Kevin Seawright is a Baltimore businessman who has worked in both the public and private sectors over the course of his professional career. After graduating from college he joined the City of Baltimore as their payroll director. His success at this job led to him becoming the city’s chief financial officer. After a number of other positions in the 10 and a half years he worked for the city, such as managing fiscal officer, He left in March 2011 so that he could put his business skills to use for a private company.
The first private sector job that Kevin Seawright had was at Tito Contractors, a company based in Washington D.C. He was the vice president of operations for just over two years and he accomplished quite a bit during this time. He reorganized their accounting department, for instance, and put in place a new performance tracking system that was very innovative. He also handled a number of other areas at this firm such as changing this firm’s auditing procedures.
After working for two other private firms Kevin Seawright decided to go into business for himself. He is the managing partner and chief operating officer at Real Property Solutions (RPS), LLC, a company he established in Baltimore in January 2015. His overall aim is to increase the number of homeowners in the city of Baltimore. He does this by buying older homes and then having contractors and volunteers rehabilitate the property. Once the home if repaired they sell the home on favorable terms to first-time homebuyers. Read this article for more info.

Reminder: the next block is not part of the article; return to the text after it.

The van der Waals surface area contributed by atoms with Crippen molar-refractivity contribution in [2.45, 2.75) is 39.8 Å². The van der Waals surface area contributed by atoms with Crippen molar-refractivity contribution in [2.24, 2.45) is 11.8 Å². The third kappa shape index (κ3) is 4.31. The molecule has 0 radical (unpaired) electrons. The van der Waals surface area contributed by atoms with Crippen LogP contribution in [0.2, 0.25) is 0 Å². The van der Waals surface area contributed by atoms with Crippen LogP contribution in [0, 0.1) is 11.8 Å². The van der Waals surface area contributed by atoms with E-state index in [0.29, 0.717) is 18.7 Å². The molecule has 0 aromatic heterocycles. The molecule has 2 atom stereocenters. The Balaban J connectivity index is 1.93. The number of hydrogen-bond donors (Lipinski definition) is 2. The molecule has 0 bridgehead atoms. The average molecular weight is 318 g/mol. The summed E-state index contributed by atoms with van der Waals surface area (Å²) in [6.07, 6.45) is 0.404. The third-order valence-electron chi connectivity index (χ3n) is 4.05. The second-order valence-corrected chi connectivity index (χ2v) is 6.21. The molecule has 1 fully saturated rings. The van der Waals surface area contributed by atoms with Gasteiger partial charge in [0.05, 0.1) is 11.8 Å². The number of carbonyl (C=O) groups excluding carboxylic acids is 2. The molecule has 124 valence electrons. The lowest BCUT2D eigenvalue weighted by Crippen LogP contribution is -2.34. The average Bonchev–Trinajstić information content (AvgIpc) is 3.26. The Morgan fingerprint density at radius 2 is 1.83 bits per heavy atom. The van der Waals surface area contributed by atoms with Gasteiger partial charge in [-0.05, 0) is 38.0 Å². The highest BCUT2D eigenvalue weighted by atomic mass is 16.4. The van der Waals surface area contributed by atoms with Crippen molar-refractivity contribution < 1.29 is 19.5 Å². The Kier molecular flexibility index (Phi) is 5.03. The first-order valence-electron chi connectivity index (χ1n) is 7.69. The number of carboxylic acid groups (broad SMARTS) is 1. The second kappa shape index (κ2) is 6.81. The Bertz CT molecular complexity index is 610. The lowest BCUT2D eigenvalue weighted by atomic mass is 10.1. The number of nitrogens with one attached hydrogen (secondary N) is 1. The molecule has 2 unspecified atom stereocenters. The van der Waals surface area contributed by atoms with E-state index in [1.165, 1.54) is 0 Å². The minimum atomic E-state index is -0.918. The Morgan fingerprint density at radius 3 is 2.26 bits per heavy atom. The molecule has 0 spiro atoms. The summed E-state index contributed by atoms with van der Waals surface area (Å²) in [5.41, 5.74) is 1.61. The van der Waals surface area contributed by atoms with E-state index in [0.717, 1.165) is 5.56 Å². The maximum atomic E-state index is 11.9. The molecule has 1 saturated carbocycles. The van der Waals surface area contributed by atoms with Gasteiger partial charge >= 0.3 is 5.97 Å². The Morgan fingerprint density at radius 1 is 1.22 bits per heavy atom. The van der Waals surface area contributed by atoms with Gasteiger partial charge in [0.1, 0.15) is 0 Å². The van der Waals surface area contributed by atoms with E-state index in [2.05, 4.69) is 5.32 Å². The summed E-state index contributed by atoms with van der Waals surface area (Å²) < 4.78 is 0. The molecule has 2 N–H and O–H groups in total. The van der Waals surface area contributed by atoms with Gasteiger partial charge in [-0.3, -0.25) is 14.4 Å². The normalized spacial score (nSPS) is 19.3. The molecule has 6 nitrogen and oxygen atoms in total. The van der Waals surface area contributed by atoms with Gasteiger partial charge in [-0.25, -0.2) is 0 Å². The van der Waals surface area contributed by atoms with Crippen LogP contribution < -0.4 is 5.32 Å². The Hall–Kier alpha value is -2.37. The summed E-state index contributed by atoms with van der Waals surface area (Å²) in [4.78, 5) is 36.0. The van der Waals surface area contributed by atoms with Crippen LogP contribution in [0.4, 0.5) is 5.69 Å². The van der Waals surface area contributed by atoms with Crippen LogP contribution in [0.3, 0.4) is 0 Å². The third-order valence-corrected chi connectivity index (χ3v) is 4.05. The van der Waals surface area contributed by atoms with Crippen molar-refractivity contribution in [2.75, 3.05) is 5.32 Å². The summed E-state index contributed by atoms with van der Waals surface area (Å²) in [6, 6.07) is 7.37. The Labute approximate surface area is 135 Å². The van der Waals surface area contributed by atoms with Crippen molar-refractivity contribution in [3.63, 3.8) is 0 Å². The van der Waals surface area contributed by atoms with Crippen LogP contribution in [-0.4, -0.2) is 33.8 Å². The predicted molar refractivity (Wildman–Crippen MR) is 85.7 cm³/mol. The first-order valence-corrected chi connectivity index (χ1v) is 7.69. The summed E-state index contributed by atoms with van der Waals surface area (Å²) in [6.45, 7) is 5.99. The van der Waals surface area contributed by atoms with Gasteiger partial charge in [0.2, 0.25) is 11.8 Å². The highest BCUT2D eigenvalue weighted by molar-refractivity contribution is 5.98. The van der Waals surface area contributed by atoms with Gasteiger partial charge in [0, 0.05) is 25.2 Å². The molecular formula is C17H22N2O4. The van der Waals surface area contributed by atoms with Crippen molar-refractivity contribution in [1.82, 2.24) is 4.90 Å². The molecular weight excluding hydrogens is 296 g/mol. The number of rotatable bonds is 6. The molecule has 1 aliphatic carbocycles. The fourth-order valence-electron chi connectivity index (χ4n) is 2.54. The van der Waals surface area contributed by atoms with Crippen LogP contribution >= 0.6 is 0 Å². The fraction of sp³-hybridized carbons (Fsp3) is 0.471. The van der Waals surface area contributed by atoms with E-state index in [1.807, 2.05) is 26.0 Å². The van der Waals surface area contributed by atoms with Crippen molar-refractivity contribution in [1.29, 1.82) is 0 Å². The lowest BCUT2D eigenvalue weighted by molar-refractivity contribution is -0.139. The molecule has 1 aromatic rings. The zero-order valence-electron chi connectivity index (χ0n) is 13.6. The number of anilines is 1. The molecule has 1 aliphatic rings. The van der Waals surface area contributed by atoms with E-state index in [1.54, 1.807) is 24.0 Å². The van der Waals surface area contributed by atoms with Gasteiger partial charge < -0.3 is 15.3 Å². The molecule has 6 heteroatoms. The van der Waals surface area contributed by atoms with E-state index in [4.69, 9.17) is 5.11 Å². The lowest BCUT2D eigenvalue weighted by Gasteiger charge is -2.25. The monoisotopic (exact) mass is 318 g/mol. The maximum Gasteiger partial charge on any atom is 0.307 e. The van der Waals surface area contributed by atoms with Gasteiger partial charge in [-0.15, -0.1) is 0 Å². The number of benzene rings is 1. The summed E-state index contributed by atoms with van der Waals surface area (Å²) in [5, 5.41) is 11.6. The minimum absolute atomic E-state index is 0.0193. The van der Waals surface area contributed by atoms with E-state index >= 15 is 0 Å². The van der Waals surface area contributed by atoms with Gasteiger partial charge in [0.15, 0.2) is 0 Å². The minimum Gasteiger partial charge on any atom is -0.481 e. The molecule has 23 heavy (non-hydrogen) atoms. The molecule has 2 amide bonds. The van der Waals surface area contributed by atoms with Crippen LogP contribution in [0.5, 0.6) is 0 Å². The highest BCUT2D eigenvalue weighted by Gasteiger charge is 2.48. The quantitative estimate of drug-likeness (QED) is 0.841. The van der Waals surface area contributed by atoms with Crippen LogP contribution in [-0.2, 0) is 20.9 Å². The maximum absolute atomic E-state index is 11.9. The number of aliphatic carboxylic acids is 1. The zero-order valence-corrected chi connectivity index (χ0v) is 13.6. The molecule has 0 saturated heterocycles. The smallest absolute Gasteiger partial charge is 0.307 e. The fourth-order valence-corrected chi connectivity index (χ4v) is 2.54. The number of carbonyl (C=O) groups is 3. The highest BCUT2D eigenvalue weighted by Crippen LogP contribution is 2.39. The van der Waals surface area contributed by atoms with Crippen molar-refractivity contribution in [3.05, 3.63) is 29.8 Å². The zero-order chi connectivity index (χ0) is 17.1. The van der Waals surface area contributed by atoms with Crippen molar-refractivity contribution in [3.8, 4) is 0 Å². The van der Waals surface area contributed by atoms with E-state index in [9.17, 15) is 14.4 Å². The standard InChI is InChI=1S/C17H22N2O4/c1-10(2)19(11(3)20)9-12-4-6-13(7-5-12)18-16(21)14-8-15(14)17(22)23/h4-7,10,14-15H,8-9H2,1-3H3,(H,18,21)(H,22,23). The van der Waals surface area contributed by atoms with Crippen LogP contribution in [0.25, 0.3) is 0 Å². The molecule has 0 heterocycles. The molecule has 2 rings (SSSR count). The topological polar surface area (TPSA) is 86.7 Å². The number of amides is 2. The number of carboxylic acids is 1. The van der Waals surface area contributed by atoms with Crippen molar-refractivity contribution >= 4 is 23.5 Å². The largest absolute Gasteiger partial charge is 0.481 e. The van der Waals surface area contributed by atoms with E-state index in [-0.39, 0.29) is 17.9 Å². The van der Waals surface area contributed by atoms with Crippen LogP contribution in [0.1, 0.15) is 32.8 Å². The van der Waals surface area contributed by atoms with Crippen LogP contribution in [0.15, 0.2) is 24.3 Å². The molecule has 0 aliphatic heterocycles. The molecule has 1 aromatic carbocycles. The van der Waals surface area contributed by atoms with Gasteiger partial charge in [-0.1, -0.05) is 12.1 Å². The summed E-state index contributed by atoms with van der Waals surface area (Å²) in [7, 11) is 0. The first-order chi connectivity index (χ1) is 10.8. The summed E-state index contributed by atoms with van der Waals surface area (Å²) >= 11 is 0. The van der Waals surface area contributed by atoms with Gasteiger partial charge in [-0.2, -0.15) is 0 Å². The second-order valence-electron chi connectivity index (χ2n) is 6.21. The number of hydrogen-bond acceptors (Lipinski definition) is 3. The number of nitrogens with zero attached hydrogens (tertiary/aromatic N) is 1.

People owning the homes they’re in is very important for a number of reasons, Kevin says. First, they build equity and increase the overall wealth of the household. Also, people who own their homes take more pride in it and the overall neighborhood. This leads to more cohesive and safer neighborhoods. He also says that homeownership leads to a more diverse society overall and can improve the economy of the entire city. Presently about 1/3rd of people own homes in Baltimore and it’s Kevin’s goal to boost this to 2/3rds.